Ever since we replaced the built-in app installer in Plesk that we use for the Domain of One’s Own hosting panel with Installatron there’s one piece of software I’ve been meaning to play around with, ownCloud. The elevator pitch is that ownCloud installs on your hosted space and functions exactly like Dropbox (including desktop and mobile apps) for file sharing and storage. But in reality there a lot more to it than that, hence this post.
I first read about ownCloud when D’Arcy was experimenting with it last year. Once I had the ability to install it with 2 clicks using an automated installer it was a no-brainer to setup a subdomain for it and start experimenting. I’ve used Dropbox for years and never had any issues with space thanks to a lot of promotions that had my free account allowing 12GB of storage. Dropbox also integrates really nicely with a lot of other services (anyone with an iPad that tries to manage documents will tell you its an absolute must). But I wanted to see how far I could push using my own space and frankly I was surprised by just how good ownCloud was. The install couldn’t have been easier. Even though I used the automated installer from Installatron on Hippie Hosting, Andy Rush told me he used an installer script from ownCloud’s site and said it was just as easy. Here are some of the key features that really make ownCloud shine:
In Dropbox I made heavy use of being able to grab a public link and share it with others. I was really glad to see this was supported in ownCloud for any file or folder on the service. I was surprised to see they had even more granular options for how you share an item. You can have it send email, but also password protect the shared item. You can even set an item to be shared for a specific time period and then revert back to private. It’s really awesome to be able to easily share a document with someone and have them grab it from your space. The shared items also have a nice preview page like this example.
Desktop and Mobile Apps
The idea of storing your files on your own server space is only convenient if you can build it into your existing habits and workflow. So I was really happy to see a desktop application as well as iOS version (They have Windows, Mac, and Linux clients as well as iOS and Android on smartphones). One really nice feature of the desktop client that surpasses Dropbox is that I can include multiple existing folders and ownCloud will grab them and sync them to my server space. I much prefer that method to feeling like I have to grab stuff out of my documents folder and put it in a “special” folder for syncing. The actual syncing works very much like Dropbox with a menubar app watching folders in the background for any changes and pushing them up or down from your space. One thing Dropbox had that I wish they would add to the desktop app is the ability to grab a shared link from the context menu. Right now I have to go to the website to get that public link. On iOS the app is pretty basic but does what you need it to do, grab things from your space and either shoot them off in an email or download them to the Camera Roll to use in other applications. Of course a lot of iOS apps have built-in support for Dropbox, not ownCloud, so if there’s something you rely on with that you’re probably going to want to keep Dropbox around (pro-tip: add your Dropbox folder as a folder in ownCloud to sync with, best of both worlds).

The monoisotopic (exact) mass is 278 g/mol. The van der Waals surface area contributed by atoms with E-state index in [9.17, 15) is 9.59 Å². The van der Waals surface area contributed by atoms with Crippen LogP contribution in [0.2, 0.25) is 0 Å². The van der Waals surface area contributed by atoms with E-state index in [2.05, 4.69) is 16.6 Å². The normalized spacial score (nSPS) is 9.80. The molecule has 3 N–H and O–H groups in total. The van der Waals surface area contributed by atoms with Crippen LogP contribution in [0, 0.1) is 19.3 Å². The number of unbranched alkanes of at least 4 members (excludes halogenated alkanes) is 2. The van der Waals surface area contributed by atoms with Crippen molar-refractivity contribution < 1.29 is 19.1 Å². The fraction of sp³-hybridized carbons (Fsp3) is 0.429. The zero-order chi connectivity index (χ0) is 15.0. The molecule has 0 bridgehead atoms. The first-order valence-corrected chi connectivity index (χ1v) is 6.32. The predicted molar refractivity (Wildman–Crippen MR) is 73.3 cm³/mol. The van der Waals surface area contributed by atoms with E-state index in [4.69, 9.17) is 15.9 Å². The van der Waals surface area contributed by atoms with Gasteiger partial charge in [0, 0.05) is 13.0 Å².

Users and Groups
I don’t use this feature but it’s worth mentioning because ownCloud can connect to LDAP (Active Directory) making it a really nice solution for setting up teams and institutions with their own space and share amongst themselves. Something like this would have been a dream come true for a security officer concerned about everyone putting their work documents on Dropbox’s servers. You can also just use the users area to create user accounts for people you want to have access to everything, so a shared file storage area is pretty simple to setup (maybe this is something DTLT should think about doing).
I heard someone mention to me once that the biggest threat to losing files is not from accidentally deleting them or having hard drive failure. What happens more often is that someone accidentally saves a file before realizing they’ve overwritten really important stuff. With ownCloud you can access all previous versions of your files to protect you from…well yourself. What I’d really like to see them add is the ability to keep deleted files for a certain time period. Dropbox does this and it’s something that has saved my butt more than once.
There are already quite a few apps built around ownCloud that can be integrated with the service right from the admin area of your ownCloud instance. Things like a photo gallery viewer for sharing folders of images, Google Docs integration, Dropbox integration, an ePub reader, and a URL shortener are just a few add-ons that make the service that much better. Seeing development on top of a service thrive is always a good sign for the health of an open-source project.
So yeah, needless to say I’m pretty jazzed about ownCloud and I’m having a lot of fun with it. At the very least, the ease in which I was able to integrate it into what I was already doing with Dropbox made it a no-brainer switch. I can throw a file in a folder and grab a shared URL pretty easily and it’s all happening in my space. Yet another reason to own and control a Domain of One’s Own.